Renata Santoro

Can you talk about your work as programmer for “The Days in Venice” (Giornate degli Autori)? How did you start?

Renata Santoro: I started working for “The Days in Venice” in 2006 when the artistic director changed and the new one needed a person for the communications department of “The Days in Venice”. So I dealt with sponsors, organizing events, and taking care of everything related to communications. And that was very interesting because I really had the opportunity to learn how the behind-the-scenes part of a festival works, in terms of how a festival exists because you find money, sponsors and people supporting it. This was very important because when you go scouting and trying to find the right film for your selection, you also know in which kind of context the film will be screened and what kind of environment you have around. I think that’s something that everybody should be aware of because when you are a pure film critic you see the film in a certain way; you see a film only from an artistic point of view only because of your taste… You have to be aware that the festival lives because of the contribution of many people and because you are looking for an audience and press coverage. So I think that this part of my job was very useful for the second part of my life in “Days in Venice.”

This happened when, at a certain point, we really grew a lot and we started to receive more and more submissions, we were more known in the world of the film industry and producers and sales agents started to be very interested in our section in Venice. The film office was very tiny at the time – we only had one programmer and the director and the vice-director watching the films. For example, at big markets like in Cannes, they needed to cover a lot of screenings, and they couldn’t, so they asked me because I was in Cannes with my communications job. And so I did and I was lucky enough to attend a couple of screenings that were very interesting and one of these films was selected for our sidebar. When they decided to build up a bigger group – now we are four – of people for the film office, they asked me to join them and leave my job in the communications department and become a programmer. I feel I am very, very, very lucky because this is the best job in the world and not only because I see many films! I can assure you that watching around three hundred titles in one and a half months can be very tiring and not all the films are interesting or good. I always try to watch at least half an hour of each film even when I am very, very tired because I know all the hard work that goes into making a film.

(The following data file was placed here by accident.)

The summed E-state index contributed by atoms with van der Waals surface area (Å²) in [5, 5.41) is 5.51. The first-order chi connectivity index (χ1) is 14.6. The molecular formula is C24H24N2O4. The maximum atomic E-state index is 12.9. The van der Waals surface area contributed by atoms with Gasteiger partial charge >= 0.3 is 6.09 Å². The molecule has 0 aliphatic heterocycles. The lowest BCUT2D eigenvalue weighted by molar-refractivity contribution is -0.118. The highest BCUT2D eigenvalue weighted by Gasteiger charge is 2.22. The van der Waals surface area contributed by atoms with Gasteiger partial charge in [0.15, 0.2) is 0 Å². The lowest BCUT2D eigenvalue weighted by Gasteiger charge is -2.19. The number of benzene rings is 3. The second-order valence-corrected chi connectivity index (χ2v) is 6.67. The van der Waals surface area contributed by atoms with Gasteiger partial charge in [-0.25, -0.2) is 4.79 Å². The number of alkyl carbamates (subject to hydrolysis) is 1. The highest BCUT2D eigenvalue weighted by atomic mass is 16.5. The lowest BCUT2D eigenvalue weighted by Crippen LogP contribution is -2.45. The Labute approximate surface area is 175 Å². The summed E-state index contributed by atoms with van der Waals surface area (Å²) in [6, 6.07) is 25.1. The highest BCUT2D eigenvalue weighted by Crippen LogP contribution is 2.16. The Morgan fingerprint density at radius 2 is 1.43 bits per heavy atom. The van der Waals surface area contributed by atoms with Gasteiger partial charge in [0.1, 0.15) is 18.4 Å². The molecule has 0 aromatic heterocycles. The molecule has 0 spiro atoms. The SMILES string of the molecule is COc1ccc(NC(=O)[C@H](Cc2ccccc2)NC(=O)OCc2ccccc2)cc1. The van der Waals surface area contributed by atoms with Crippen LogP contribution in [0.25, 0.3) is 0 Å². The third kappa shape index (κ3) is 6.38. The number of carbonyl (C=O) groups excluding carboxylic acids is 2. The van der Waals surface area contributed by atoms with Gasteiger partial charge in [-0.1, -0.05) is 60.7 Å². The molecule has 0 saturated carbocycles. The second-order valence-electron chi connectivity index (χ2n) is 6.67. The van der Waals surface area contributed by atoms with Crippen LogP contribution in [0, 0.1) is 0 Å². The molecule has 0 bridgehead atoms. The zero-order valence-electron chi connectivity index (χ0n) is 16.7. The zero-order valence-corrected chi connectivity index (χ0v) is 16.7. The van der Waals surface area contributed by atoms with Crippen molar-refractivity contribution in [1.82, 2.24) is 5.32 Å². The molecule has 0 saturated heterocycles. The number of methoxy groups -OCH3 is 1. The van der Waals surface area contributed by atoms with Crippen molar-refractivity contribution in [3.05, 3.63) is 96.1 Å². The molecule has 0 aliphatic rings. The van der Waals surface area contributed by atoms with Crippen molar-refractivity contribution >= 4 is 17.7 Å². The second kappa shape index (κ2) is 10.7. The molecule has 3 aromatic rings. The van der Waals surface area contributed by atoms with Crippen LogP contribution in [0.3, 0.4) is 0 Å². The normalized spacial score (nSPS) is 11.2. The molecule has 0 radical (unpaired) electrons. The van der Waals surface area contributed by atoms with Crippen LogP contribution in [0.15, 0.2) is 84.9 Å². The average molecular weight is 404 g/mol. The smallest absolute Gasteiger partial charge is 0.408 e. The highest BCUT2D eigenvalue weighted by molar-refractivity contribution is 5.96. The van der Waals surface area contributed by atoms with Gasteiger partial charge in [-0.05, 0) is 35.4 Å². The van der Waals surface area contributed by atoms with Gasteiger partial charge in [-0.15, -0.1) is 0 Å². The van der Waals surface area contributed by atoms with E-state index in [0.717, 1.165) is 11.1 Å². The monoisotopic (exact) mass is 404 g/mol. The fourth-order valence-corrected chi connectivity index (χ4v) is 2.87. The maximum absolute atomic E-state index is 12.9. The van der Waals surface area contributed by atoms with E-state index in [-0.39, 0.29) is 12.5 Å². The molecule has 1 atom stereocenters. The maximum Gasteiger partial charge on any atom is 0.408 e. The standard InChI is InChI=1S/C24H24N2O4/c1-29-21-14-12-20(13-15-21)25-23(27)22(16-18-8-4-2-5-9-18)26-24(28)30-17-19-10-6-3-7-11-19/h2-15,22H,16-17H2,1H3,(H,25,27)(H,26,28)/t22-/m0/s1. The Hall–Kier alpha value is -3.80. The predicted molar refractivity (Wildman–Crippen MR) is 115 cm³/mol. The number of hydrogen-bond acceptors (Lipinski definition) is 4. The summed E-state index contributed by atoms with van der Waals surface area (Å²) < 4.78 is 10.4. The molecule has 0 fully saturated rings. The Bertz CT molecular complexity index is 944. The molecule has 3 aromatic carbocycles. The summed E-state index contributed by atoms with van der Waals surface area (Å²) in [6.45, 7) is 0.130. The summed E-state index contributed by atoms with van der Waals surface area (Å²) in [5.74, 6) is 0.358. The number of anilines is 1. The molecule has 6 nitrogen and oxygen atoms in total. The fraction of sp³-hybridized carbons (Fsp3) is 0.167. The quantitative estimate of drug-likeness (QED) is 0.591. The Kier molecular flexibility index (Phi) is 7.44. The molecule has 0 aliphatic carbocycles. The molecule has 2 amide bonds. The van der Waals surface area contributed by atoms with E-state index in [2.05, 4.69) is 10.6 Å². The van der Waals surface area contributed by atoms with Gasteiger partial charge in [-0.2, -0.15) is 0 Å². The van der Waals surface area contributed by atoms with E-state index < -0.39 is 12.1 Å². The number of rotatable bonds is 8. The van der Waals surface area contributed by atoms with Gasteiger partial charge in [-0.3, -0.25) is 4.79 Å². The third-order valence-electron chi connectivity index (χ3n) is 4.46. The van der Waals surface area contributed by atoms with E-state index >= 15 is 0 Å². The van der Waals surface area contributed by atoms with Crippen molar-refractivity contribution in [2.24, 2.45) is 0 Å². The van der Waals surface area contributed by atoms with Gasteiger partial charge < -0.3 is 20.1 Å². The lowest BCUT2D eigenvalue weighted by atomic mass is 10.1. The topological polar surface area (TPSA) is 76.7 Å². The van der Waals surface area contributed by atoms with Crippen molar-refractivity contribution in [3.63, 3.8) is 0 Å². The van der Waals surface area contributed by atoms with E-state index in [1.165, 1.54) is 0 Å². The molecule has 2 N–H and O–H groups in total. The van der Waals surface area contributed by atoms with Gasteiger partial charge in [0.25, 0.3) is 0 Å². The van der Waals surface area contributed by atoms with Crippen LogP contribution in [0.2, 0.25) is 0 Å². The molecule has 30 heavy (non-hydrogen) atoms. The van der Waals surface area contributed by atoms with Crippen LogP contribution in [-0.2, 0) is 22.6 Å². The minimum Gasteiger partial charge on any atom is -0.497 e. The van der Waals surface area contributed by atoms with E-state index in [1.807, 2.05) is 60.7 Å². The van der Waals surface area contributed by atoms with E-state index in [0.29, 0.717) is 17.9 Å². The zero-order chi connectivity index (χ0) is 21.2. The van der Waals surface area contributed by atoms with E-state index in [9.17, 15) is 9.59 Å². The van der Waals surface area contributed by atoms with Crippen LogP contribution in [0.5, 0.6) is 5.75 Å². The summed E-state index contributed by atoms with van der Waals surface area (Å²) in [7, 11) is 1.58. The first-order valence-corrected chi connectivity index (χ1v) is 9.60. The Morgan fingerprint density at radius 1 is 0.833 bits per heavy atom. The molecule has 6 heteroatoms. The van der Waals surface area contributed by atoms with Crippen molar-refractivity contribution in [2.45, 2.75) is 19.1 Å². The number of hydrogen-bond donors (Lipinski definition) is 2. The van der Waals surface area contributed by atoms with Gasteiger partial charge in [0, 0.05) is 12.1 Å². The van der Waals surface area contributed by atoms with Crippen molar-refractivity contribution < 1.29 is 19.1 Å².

When I know the film is not good enough, or doesn’t fit our selection even if it is a good film, I still try to watch as much as possible because the other part that I like very much about my job is meeting people, producers, sales agents, filmmakers… You get a lot of energy from them, a lot of creative input, a lot of interesting ideas, but that means that you know how much they put of themselves and their lives into their projects and that’s why you need to treat their work with respect and watch the film. That’s also why, at the end of the process, we have to say no to all the films we have watched, except for the twelve that we have selected. For the ones that I took care of, for which I had contacts with producers and filmmakers, I never send a simple rejection letter, I always send a personal letter explaining why we didn’t choose the film, what the problems were and if the film would fit another festival better and I suggest them where to apply. I try to be as personal as possible because I know how important it is for them to get a personal feedback and not a standard rejection letter saying “Sorry, we didn’t select your film.” It takes me ten working days and nights to write letters of rejection. But on the other hand, these bring me a lot because after my rejection letter, I had many letters back thanking me for the rejection and the explanation and I kept in contact with all these people. Whenever they have new projects – even scripts – they send them to me to get an opinion, so I keep in touch with many of them and this is so enriching and interesting to me not only as a programmer, but also as a human being.

What can you say about your film background?

R.S.: I have a very classic education in Film, but I have always been very passionate about Film. I belong to a generation that had a lot of cine forums when we were young, from Eisenstein to Antonioni – the most difficult things, we were there and we watched and discussed every film. I also grew up with a mother that took me to the movies every afternoon after school, to watch whatever film in a small, dirty cinema. They also smoked in the cinemas at the time when I was 6 or 7 or 8. I was totally in love with Westerns – I still like them very much. My youth was very much full of Hollywood films and classic Italian ones, then when I was in high school, I moved on to discovering these big auteurs, these masters of film. And little by little, out of curiosity you go and try to discover new things…

What is a good film according to you?

R.S.: For me, a film is something that in, a way, shows something that is familiar to you, that you can recognize easily. But on the other hand, it has to bring something new and give you something to think about. Of course, you can enjoy films simply because you cry or you laugh, but if you add to this something that is interesting because you say: “Oh, I never thought about that or from this perspective” or “this is totally new” or even better, “I don’t understand completely what he is saying and I would really like to understand” you are there and you are trying to understand… And for me, that is the best combination.

How would you say that your personal background combined with the fact that you are a woman contributes and shapes a bit your selection, the films that you think are the best fit for every edition?